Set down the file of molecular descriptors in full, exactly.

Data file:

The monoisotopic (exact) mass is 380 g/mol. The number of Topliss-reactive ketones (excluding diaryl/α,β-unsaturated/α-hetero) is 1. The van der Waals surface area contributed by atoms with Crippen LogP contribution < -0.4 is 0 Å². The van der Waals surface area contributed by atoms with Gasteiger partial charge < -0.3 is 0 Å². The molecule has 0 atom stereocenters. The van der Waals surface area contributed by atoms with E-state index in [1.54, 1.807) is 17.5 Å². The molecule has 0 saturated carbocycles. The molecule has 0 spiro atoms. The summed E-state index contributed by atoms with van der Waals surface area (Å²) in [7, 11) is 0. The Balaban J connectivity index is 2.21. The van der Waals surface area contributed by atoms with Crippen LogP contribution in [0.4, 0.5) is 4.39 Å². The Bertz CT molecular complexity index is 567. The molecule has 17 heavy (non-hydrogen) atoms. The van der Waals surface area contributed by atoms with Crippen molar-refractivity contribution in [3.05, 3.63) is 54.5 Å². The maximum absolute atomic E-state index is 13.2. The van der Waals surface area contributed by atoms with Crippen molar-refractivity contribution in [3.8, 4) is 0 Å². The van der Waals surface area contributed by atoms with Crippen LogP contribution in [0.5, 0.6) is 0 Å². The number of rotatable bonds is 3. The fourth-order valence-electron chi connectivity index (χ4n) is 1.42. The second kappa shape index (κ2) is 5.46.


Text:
The monoisotopic (exact) mass is 380 g/mol. The number of Topliss-reactive ketones (excluding diaryl/α,β-unsaturated/α-hetero) is 1. The van der Waals surface area contributed by atoms with Crippen LogP contribution < -0.4 is 0 Å². The van der Waals surface area contributed by atoms with Gasteiger partial charge < -0.3 is 0 Å². The molecule has 0 atom stereocenters. The van der Waals surface area contributed by atoms with E-state index in [1.54, 1.807) is 17.5 Å². The molecule has 0 saturated carbocycles. The molecule has 0 spiro atoms. The summed E-state index contributed by atoms with van der Waals surface area (Å²) in [7, 11) is 0. The Balaban J connectivity index is 2.21. The van der Waals surface area contributed by atoms with Crippen LogP contribution in [0.4, 0.5) is 4.39 Å². The Bertz CT molecular complexity index is 567. The molecule has 17 heavy (non-hydrogen) atoms. The van der Waals surface area contributed by atoms with Crippen molar-refractivity contribution in [3.05, 3.63) is 54.5 Å². The maximum absolute atomic E-state index is 13.2. The van der Waals surface area contributed by atoms with Crippen molar-refractivity contribution in [3.8, 4) is 0 Å². The van der Waals surface area contributed by atoms with Crippen LogP contribution in [0.5, 0.6) is 0 Å². The number of rotatable bonds is 3. The fourth-order valence-electron chi connectivity index (χ4n) is 1.42. The second kappa shape index (κ2) is 5.46.